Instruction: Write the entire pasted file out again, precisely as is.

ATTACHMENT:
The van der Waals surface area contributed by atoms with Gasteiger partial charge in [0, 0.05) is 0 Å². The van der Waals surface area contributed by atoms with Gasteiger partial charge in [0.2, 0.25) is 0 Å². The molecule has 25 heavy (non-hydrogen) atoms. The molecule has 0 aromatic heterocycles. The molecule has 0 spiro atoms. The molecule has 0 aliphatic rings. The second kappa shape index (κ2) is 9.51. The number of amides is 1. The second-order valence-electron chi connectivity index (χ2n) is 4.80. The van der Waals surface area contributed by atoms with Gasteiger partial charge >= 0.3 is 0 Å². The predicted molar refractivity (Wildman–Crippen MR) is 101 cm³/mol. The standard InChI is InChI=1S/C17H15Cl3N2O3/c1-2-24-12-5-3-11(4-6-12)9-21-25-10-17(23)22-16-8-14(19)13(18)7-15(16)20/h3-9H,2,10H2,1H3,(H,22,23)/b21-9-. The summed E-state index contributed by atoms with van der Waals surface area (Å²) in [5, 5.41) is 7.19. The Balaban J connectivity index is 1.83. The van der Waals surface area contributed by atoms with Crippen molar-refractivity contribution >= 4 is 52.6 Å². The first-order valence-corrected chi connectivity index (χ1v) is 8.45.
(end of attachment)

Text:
The van der Waals surface area contributed by atoms with Gasteiger partial charge in [0, 0.05) is 0 Å². The van der Waals surface area contributed by atoms with Gasteiger partial charge in [0.2, 0.25) is 0 Å². The molecule has 25 heavy (non-hydrogen) atoms. The molecule has 0 aromatic heterocycles. The molecule has 0 spiro atoms. The molecule has 0 aliphatic rings. The second kappa shape index (κ2) is 9.51. The number of amides is 1. The second-order valence-electron chi connectivity index (χ2n) is 4.80. The van der Waals surface area contributed by atoms with Gasteiger partial charge >= 0.3 is 0 Å². The predicted molar refractivity (Wildman–Crippen MR) is 101 cm³/mol. The standard InChI is InChI=1S/C17H15Cl3N2O3/c1-2-24-12-5-3-11(4-6-12)9-21-25-10-17(23)22-16-8-14(19)13(18)7-15(16)20/h3-9H,2,10H2,1H3,(H,22,23)/b21-9-. The summed E-state index contributed by atoms with van der Waals surface area (Å²) in [5, 5.41) is 7.19. The Balaban J connectivity index is 1.83. The van der Waals surface area contributed by atoms with Crippen molar-refractivity contribution >= 4 is 52.6 Å². The first-order valence-corrected chi connectivity index (χ1v) is 8.45.